1). Implementation of REAL ID: The REAL ID Act established the mandate of minimum security standards for license issuance and prohibits federal agencies from accepting non-REAL ID compliant forms of identification at federal facilities and boarding federally regulated commercial aircraft. This means that every U.S. air traveler will be required to present a REAL ID-compliant license or another acceptable form of identification, such as a U.S. passport, to board a domestic flight. The COVID-19 pandemic delayed the implementation of REAL ID by one year, now planned for October 2021, giving states, through their Department of Motor Vehicle (DMV) offices, an additional year to issue these forms of identification. However, in October 2020 it was reported that only 110 million REAL ID-compliant driver’s licenses and identification cards have been issued (approximately 40 percent of all driver’s license holders). This means that an additional 165 million REAL ID-compliant driver’s licenses and identification cards still need to be issued to have 100 percent compliance by October 2021. Given the normal challenges that accompany any new process change along with challenges of issuing IDs during a pandemic, I think it is fair to say that in October 2021 there will be air travelers who are at the airport who do not have the proper documentation to board their plane. That number of travelers could be in the thousands to hundreds of thousands. TSA needs to be prepared to handle this foreseeable situation from both an operational perspective in terms of developing nationwide doctrine and procedures and a personnel perspective in terms of ensuring the thousands of Transportation Security Officers are trained to execute those operational procedures.
2). Cybersecurity concerns within the contactless experience: Reducing touchpoints within the airport passenger screening process has been a focus area for several years now but the COVID-19 pandemic changed the timeline. The deployment and use of automation and self-service technologies through biometrics, electronic IDs, or mobile applications have accelerated in 2020 with expectations they will continue to accelerate in 2021 (and beyond). Although these new ‘conveniences’ give passengers a more seamless passenger experience, they also provide cyberterrorists additional opportunities to locate and attack system vulnerabilities. Although policies, processes, and technologies are normally put in place by companies to help prevent or limit security incidents and data breaches, we need to be sure their products that are being deployed in airport environments, along with the associated airport’s IT infrastructure, have similar policies, processes, and technologies in place to prevent or limit cyber incidents.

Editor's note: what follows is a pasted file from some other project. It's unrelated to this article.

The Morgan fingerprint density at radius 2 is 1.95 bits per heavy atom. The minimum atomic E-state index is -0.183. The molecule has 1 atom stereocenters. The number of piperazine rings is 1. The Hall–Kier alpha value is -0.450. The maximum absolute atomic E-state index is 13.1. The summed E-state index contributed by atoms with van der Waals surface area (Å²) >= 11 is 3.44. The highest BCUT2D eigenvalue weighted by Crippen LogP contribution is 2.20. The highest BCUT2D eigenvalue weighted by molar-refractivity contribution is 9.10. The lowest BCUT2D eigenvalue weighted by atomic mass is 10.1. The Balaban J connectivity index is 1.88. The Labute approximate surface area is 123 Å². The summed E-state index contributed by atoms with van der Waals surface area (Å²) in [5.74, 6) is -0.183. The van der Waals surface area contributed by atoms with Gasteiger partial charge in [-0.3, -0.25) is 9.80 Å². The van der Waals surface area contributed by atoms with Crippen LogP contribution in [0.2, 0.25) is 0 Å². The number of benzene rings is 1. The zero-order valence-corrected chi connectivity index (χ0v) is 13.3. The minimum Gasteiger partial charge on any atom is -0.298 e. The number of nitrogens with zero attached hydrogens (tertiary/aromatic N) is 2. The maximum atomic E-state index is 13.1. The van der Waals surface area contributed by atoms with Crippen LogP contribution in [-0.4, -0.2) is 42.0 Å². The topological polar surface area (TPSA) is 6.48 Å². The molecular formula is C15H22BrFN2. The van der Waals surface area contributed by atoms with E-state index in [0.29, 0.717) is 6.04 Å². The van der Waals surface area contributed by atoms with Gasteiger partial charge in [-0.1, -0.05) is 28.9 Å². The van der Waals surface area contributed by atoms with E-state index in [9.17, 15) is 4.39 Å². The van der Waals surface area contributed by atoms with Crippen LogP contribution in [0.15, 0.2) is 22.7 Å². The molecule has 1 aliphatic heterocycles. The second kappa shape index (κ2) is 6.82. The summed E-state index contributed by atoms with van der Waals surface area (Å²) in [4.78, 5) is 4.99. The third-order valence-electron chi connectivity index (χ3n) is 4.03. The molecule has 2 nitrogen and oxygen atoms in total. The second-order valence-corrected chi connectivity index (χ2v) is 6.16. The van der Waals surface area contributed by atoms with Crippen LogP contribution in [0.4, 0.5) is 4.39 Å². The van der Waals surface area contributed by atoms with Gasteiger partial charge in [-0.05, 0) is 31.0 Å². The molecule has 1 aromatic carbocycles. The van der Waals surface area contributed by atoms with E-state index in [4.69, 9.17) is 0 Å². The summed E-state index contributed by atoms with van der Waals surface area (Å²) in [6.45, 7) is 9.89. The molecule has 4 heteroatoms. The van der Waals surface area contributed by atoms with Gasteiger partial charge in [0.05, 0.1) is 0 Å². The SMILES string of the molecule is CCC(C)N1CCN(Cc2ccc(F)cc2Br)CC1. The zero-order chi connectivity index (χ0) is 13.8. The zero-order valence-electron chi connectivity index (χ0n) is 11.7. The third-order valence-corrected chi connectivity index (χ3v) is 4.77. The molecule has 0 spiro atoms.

3). Insider threats: With the growing polarization of political views within the United States, the threat of domestic violent extremists becomes even more real from day-to-day and week-to-week. The aviation sector remains a clear target. With the aviation sector being so integrated across the aviation enterprise, mitigating the insider threat challenge has to be through a coordinated effort between the Transportation Security Administration (TSA) and other governmental regulators, airport operators, and air carriers — thus the significant challenge facing the aviation sector. In May 2020, TSA released their Insider Threat Roadmap 2020 to guide TSA and the transportation community in mitigating the insider threat. The success in executing the details within the Roadmap depends upon the relationships TSA has with the airport operators and air carriers and their willingness to contribute to this effort. The next step is to mutually develop implementation plans that define the who, what, where, when and how for each insider threat focus area. But more importantly, the TSA/airport operator/air carrier team must agree that without each of their assistance, from a planning to execution perspective, the mitigation of the insider threat will not be accomplished nor will there be raising of the bar in terms of the security baseline.
Former Chief Procurement Officer, Department of Homeland Security